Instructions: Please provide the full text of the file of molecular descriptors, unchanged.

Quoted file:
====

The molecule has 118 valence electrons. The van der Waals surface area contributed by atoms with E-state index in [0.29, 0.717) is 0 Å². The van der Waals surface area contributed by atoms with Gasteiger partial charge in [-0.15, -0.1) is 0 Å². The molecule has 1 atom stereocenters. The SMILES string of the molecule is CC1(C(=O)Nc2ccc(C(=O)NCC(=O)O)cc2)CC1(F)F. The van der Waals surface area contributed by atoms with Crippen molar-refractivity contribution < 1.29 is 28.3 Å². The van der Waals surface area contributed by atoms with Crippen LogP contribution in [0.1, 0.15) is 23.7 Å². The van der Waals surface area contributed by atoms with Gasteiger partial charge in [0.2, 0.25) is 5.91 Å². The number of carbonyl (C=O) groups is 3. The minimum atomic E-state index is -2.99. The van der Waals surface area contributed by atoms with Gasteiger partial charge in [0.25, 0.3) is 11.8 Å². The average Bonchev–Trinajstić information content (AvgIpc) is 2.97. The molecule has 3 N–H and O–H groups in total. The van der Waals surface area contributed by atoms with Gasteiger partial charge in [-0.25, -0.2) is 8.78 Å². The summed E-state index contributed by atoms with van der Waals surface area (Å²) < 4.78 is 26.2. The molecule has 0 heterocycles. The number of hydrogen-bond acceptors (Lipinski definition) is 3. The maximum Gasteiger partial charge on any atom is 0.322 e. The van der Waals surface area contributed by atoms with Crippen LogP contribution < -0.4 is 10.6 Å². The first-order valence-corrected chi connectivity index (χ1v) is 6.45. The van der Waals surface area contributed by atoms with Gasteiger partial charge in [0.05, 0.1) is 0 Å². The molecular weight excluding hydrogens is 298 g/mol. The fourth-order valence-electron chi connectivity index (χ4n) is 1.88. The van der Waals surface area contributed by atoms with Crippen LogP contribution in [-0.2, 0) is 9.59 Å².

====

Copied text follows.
The molecule has 118 valence electrons. The van der Waals surface area contributed by atoms with E-state index in [0.29, 0.717) is 0 Å². The van der Waals surface area contributed by atoms with Gasteiger partial charge in [-0.15, -0.1) is 0 Å². The molecule has 1 atom stereocenters. The SMILES string of the molecule is CC1(C(=O)Nc2ccc(C(=O)NCC(=O)O)cc2)CC1(F)F. The van der Waals surface area contributed by atoms with Crippen molar-refractivity contribution < 1.29 is 28.3 Å². The van der Waals surface area contributed by atoms with Crippen LogP contribution in [0.1, 0.15) is 23.7 Å². The van der Waals surface area contributed by atoms with Gasteiger partial charge in [0.2, 0.25) is 5.91 Å². The number of carbonyl (C=O) groups is 3. The minimum atomic E-state index is -2.99. The van der Waals surface area contributed by atoms with Gasteiger partial charge in [0.25, 0.3) is 11.8 Å². The average Bonchev–Trinajstić information content (AvgIpc) is 2.97. The molecule has 3 N–H and O–H groups in total. The van der Waals surface area contributed by atoms with Gasteiger partial charge in [-0.25, -0.2) is 8.78 Å². The summed E-state index contributed by atoms with van der Waals surface area (Å²) < 4.78 is 26.2. The molecule has 0 heterocycles. The number of hydrogen-bond acceptors (Lipinski definition) is 3. The maximum Gasteiger partial charge on any atom is 0.322 e. The van der Waals surface area contributed by atoms with Crippen LogP contribution < -0.4 is 10.6 Å². The first-order valence-corrected chi connectivity index (χ1v) is 6.45. The van der Waals surface area contributed by atoms with Gasteiger partial charge in [0.05, 0.1) is 0 Å². The molecular weight excluding hydrogens is 298 g/mol. The fourth-order valence-electron chi connectivity index (χ4n) is 1.88. The van der Waals surface area contributed by atoms with Crippen LogP contribution in [-0.2, 0) is 9.59 Å².